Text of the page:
Australia’s home quarantine app uses facial recognition technology to make sure you’re not leaving home


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The Australian state is testing a new app that uses facial recognition technology to ensure that residents comply with the COVID-19 home quarantine order.

Listed as Home Quarantine SA in the app store announced by the South Australian government on August 23, the app uses geolocation and facial recognition software to track quarantine, South Australia said. Prime Minister Steven Marshall told ABC News in an August interview. All South Australians ordered to quarantine must download the app.

This app ensures that citizens comply with quarantine orders by randomly contacting people and asking them to provide proof of their location within 15 minutes. According to the app’s description, citizens will either share their location with the government or offer “live face check-in” to ensure they are at a “registered quarantine address”.

“We don’t tell you how often or when you have to reply randomly within 15 minutes,” Marshall told ABC News.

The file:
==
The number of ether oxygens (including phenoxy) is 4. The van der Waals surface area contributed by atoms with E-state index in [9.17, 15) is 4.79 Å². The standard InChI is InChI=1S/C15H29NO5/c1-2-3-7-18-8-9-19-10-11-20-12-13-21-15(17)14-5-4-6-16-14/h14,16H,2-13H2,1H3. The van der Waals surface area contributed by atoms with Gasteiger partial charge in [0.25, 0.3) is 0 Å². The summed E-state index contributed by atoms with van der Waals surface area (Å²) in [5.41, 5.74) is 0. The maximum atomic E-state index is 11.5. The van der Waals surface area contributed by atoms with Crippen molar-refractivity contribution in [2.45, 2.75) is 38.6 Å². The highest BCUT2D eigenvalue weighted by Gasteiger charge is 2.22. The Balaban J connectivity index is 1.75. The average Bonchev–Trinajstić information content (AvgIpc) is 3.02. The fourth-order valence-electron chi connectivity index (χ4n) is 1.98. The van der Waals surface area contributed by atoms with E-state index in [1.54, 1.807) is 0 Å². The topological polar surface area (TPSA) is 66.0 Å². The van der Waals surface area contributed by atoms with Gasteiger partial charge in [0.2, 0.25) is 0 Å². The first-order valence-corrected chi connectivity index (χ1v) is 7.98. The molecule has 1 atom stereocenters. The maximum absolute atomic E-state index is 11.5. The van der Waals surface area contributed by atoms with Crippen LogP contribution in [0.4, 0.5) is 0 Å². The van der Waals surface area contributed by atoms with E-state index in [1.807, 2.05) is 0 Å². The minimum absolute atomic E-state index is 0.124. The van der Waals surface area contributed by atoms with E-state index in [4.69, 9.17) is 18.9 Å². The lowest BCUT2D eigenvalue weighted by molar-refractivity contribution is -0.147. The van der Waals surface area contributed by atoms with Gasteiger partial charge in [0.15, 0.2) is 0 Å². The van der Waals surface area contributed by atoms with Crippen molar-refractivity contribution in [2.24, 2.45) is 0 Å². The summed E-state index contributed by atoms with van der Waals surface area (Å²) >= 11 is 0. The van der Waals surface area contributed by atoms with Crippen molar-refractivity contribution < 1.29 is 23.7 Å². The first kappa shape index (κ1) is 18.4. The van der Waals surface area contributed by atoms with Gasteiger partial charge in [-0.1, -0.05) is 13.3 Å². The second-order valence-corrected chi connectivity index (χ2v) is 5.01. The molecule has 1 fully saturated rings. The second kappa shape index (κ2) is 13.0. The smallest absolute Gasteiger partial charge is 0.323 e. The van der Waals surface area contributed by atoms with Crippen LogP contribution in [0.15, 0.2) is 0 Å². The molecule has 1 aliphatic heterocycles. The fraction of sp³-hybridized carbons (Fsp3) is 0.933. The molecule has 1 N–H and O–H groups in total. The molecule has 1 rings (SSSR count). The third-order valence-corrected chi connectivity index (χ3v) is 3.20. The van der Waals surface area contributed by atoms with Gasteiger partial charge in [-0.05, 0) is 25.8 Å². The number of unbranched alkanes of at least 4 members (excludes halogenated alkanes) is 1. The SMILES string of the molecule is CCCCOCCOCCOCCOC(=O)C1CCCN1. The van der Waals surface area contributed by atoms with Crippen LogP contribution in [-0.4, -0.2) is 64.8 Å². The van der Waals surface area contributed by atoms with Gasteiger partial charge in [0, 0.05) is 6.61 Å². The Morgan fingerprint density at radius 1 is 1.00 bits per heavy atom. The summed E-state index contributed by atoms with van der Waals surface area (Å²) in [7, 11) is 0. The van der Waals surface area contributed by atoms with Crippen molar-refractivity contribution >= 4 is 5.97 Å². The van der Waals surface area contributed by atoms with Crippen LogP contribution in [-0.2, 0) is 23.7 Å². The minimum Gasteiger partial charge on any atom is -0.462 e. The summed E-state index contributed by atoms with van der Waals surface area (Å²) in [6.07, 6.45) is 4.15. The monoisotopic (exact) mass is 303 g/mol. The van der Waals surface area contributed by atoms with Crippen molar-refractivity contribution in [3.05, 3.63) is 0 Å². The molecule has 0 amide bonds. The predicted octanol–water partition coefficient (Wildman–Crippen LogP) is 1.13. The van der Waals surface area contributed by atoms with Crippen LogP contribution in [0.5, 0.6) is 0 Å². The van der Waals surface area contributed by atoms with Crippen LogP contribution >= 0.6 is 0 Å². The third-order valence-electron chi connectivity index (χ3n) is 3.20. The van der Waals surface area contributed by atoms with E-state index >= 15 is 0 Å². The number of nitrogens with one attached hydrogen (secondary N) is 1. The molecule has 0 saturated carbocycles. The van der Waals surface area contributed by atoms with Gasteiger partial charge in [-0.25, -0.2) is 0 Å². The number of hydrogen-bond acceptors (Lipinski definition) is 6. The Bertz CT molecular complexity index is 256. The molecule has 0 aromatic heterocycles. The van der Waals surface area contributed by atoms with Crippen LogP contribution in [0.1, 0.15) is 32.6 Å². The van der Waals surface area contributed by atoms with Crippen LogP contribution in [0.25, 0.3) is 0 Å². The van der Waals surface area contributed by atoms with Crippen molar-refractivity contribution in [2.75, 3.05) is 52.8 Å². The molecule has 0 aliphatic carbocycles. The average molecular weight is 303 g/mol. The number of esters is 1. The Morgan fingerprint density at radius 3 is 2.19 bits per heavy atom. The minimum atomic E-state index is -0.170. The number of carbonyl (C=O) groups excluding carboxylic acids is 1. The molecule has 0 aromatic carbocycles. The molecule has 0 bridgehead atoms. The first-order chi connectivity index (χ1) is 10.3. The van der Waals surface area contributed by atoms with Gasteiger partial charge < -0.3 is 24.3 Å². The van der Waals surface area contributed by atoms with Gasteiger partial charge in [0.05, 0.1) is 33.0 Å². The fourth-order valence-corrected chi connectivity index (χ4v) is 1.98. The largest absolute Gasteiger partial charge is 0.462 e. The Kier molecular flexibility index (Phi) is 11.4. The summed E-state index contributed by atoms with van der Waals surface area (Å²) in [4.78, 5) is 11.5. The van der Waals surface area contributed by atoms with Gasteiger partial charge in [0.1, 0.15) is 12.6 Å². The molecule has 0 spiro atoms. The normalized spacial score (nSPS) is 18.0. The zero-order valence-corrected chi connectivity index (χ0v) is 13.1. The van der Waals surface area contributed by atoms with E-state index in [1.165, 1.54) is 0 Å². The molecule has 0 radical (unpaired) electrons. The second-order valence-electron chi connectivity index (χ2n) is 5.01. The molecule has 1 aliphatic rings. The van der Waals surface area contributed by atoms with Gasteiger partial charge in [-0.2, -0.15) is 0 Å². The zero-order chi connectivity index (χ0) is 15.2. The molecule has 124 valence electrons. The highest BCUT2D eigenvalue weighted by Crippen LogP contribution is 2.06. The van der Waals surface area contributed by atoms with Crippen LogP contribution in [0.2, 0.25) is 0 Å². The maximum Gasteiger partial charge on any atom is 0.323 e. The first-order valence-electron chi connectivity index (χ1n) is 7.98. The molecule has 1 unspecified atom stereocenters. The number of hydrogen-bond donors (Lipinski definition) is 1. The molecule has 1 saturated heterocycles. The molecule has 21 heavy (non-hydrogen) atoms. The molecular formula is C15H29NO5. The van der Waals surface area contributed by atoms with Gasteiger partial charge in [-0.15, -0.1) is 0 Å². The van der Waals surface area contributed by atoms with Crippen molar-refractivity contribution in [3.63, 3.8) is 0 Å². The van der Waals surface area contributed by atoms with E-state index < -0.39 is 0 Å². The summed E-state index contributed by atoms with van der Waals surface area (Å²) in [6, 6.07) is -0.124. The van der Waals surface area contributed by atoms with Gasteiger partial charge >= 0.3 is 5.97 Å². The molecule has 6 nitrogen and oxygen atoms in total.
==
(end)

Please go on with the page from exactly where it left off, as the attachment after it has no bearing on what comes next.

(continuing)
South Australia’s current COVID-19 guidelines allow health authorities and law enforcement officers to instruct citizens to quarantine at home or in “quarantine hotels” for 14 days. According to the guidelines, those who break the quarantine can be fined up to $ 1,000.

According to the app’s FAQ, individuals who miss geoposition check-in should receive a follow-up call and discuss why they missed the notification. If you miss it, a “compliance officer” may visit your home.

“We just use it [the app] To make sure people are in the place they said they were in home quarantine, “Marshall told ABC.

The app’s pilot program began on August 23 and has 50 participants, but Marshall has told ABC that it plans to hire across the state.

“All South Australia should be pretty proud that we are a national pilot of home quarantine apps,” Marshall said.

A similar app, known as G2G Now and developed by Australian technology company GenVis, is being used by the Western Australian Government to monitor quarantine. According to the app FAQ, use of the app is voluntary except for individuals who “travel from high-risk jurisdictions.”

“G2G Now has made it quicker, more fun and easier to perform quarantine checks,” the app description says.

The South Australian Department of Health did not immediately respond to requests for comment outside the Daily Caller News Foundation’s business hours.

By Ailan Evans

from Daily Caller News Foundation

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